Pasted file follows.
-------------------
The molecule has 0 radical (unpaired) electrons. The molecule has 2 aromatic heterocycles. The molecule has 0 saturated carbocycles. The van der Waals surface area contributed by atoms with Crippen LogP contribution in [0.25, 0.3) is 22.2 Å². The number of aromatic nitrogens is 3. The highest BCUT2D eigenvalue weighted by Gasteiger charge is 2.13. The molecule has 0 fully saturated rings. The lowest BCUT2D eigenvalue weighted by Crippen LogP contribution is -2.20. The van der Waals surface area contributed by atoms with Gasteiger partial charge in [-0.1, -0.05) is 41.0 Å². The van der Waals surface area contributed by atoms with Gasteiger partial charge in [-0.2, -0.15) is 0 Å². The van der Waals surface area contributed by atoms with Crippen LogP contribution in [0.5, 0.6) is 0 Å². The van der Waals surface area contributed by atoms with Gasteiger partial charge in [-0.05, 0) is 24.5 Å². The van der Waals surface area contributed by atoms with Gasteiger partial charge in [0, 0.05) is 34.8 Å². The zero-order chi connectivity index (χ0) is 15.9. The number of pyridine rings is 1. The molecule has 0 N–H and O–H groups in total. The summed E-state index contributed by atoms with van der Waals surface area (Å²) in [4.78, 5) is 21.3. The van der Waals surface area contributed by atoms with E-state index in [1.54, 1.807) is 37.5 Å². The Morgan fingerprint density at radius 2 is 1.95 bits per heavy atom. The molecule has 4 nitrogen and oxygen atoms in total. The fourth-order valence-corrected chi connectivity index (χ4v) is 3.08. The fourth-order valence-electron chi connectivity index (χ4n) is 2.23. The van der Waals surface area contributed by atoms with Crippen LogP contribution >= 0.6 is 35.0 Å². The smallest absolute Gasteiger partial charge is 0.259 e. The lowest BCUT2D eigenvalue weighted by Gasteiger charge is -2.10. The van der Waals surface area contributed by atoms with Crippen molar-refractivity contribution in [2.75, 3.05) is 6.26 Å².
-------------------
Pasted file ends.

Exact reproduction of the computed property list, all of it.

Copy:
The molecule has 0 radical (unpaired) electrons. The molecule has 2 aromatic heterocycles. The molecule has 0 saturated carbocycles. The van der Waals surface area contributed by atoms with Crippen LogP contribution in [0.25, 0.3) is 22.2 Å². The number of aromatic nitrogens is 3. The highest BCUT2D eigenvalue weighted by Gasteiger charge is 2.13. The molecule has 0 fully saturated rings. The lowest BCUT2D eigenvalue weighted by Crippen LogP contribution is -2.20. The van der Waals surface area contributed by atoms with Gasteiger partial charge in [-0.1, -0.05) is 41.0 Å². The van der Waals surface area contributed by atoms with Gasteiger partial charge in [-0.2, -0.15) is 0 Å². The van der Waals surface area contributed by atoms with Crippen LogP contribution in [0.5, 0.6) is 0 Å². The van der Waals surface area contributed by atoms with Gasteiger partial charge in [-0.05, 0) is 24.5 Å². The van der Waals surface area contributed by atoms with Gasteiger partial charge in [0, 0.05) is 34.8 Å². The zero-order chi connectivity index (χ0) is 15.9. The number of pyridine rings is 1. The molecule has 0 N–H and O–H groups in total. The summed E-state index contributed by atoms with van der Waals surface area (Å²) in [4.78, 5) is 21.3. The van der Waals surface area contributed by atoms with E-state index in [1.54, 1.807) is 37.5 Å². The Morgan fingerprint density at radius 2 is 1.95 bits per heavy atom. The molecule has 4 nitrogen and oxygen atoms in total. The fourth-order valence-corrected chi connectivity index (χ4v) is 3.08. The fourth-order valence-electron chi connectivity index (χ4n) is 2.23. The van der Waals surface area contributed by atoms with Crippen LogP contribution >= 0.6 is 35.0 Å². The smallest absolute Gasteiger partial charge is 0.259 e. The lowest BCUT2D eigenvalue weighted by Gasteiger charge is -2.10. The van der Waals surface area contributed by atoms with Crippen molar-refractivity contribution in [2.75, 3.05) is 6.26 Å².